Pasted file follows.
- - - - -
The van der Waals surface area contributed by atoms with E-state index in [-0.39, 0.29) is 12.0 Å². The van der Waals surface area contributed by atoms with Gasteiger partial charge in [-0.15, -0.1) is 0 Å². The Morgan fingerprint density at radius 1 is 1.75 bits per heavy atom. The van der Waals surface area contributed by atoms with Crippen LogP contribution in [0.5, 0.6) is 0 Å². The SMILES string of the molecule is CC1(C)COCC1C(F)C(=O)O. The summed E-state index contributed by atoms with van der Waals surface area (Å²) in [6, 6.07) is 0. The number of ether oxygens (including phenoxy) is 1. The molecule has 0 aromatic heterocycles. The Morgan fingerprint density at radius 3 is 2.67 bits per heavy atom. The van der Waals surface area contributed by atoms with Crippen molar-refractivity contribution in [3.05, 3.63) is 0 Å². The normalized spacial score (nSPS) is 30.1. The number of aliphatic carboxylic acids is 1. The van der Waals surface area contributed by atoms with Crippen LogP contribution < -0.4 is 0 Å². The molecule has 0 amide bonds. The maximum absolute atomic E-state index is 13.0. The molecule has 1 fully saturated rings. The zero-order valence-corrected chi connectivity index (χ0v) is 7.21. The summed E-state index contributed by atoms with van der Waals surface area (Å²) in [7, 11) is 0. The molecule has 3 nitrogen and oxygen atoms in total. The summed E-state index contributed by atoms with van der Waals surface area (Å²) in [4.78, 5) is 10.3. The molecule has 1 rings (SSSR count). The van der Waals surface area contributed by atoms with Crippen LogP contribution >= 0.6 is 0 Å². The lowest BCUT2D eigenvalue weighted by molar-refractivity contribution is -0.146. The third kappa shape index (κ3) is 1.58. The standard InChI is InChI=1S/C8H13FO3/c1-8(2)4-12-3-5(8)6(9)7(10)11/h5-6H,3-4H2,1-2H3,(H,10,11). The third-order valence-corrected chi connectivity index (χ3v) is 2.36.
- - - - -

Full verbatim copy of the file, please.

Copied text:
The van der Waals surface area contributed by atoms with E-state index in [-0.39, 0.29) is 12.0 Å². The van der Waals surface area contributed by atoms with Gasteiger partial charge in [-0.15, -0.1) is 0 Å². The Morgan fingerprint density at radius 1 is 1.75 bits per heavy atom. The van der Waals surface area contributed by atoms with Crippen LogP contribution in [0.5, 0.6) is 0 Å². The SMILES string of the molecule is CC1(C)COCC1C(F)C(=O)O. The summed E-state index contributed by atoms with van der Waals surface area (Å²) in [6, 6.07) is 0. The number of ether oxygens (including phenoxy) is 1. The molecule has 0 aromatic heterocycles. The Morgan fingerprint density at radius 3 is 2.67 bits per heavy atom. The van der Waals surface area contributed by atoms with Crippen molar-refractivity contribution in [3.05, 3.63) is 0 Å². The normalized spacial score (nSPS) is 30.1. The number of aliphatic carboxylic acids is 1. The van der Waals surface area contributed by atoms with Crippen LogP contribution < -0.4 is 0 Å². The molecule has 0 amide bonds. The maximum absolute atomic E-state index is 13.0. The molecule has 1 fully saturated rings. The zero-order valence-corrected chi connectivity index (χ0v) is 7.21. The summed E-state index contributed by atoms with van der Waals surface area (Å²) in [7, 11) is 0. The molecule has 3 nitrogen and oxygen atoms in total. The summed E-state index contributed by atoms with van der Waals surface area (Å²) in [4.78, 5) is 10.3. The molecule has 1 rings (SSSR count). The van der Waals surface area contributed by atoms with Crippen LogP contribution >= 0.6 is 0 Å². The lowest BCUT2D eigenvalue weighted by molar-refractivity contribution is -0.146. The third kappa shape index (κ3) is 1.58. The standard InChI is InChI=1S/C8H13FO3/c1-8(2)4-12-3-5(8)6(9)7(10)11/h5-6H,3-4H2,1-2H3,(H,10,11). The third-order valence-corrected chi connectivity index (χ3v) is 2.36.